This section defines terms used in describing security incidents and response teams. For the purpose of the GRIP documents only a limited list is really needed. This should help maintain focus on the purpose of the documents, and prevent a duplication of other definitions or - even worse - a proliferation of competing definitions.
Implicit in the purpose of a Security Incident Response Team is the existence of a constituency. This is the group of users, sites, networks or organizations served by the team.
Implicit in the purpose of the Template proposed here is the existence of Partner Teams which are its primary audience, and which share in the responsibility for addressing security incidents or threats common to their separate constituencies.
After considerable discussion, the Working Group decided not to attempt a definition of "security", but instead to rely on intuition, or on definitions in other documents such as the Site Security Handbook.
For the purpose of this document:
'A computer security incident is any event which compromises some aspect of computer or network security.'
The definition of an incident may vary between organizations, but at least the following categories are generally applicable:
These are very general categories. For instance the forging of an electronic mail message and a successful password attack are two examples of 'compromise of integrity.'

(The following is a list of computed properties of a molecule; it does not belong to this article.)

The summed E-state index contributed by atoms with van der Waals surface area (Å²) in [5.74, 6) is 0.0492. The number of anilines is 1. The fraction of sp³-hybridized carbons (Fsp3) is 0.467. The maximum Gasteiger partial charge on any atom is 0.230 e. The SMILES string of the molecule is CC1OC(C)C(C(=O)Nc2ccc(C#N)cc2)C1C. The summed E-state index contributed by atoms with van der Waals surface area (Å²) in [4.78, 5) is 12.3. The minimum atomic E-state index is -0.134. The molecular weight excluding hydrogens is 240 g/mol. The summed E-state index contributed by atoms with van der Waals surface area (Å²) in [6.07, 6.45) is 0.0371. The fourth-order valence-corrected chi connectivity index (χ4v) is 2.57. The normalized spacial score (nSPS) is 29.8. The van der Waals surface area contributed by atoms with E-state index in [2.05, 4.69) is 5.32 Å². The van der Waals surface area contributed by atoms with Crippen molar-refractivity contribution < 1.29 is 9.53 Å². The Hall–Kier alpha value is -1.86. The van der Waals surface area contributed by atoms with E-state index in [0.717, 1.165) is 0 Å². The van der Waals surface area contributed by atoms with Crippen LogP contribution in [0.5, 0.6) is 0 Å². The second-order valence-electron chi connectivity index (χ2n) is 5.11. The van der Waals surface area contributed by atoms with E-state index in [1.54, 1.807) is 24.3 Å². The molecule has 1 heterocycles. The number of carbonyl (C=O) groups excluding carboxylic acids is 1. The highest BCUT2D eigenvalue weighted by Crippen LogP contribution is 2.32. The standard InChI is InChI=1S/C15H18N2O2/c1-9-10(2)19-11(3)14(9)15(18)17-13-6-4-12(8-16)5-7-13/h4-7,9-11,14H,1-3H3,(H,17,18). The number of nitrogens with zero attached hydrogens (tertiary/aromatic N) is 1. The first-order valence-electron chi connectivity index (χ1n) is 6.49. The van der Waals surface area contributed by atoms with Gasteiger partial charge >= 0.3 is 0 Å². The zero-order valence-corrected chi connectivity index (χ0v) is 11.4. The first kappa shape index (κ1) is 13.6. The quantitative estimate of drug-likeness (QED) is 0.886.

Within the definition of an incident the word 'compromised' is used. Sometimes an administrator may only 'suspect' an incident. During the handling of a call it must be established whether or not an incident really occurred.
Based on two of the definitions given above:
'A Security Incident Response Team is a group authorized to deal with security incidents that occur within its defined constituency.'
It should provide a channel for receiving reports about suspected incidents and for disseminating incident-related information to its constituency and to other related parties; it should also provide assistance to members of its constituency in handling these incidents.
A 'vendor' is any entity that produces networking or computing technology, and is responsible for the technical content of that technology. Examples of 'technology' include hardware (routers, switches, etc), and software (operating systems, mail forwarding systems, etc).
Note that the supplier of a technology is not necessarily the 'vendor' of that technology. As an example, an Internet Services Provider (ISP) might supply routers to each of its customers, but the 'vendor' is the manufacturer, being the entity responsible for the technical content of the router, rather than the ISP.
A 'vulnerability' is a characteristic of a piece of technology which can be exploited to perpetrate a security incident. For example, if a program allowed ordinary users to execute operating system commands in privileged mode, this "feature" would be a vulnerability.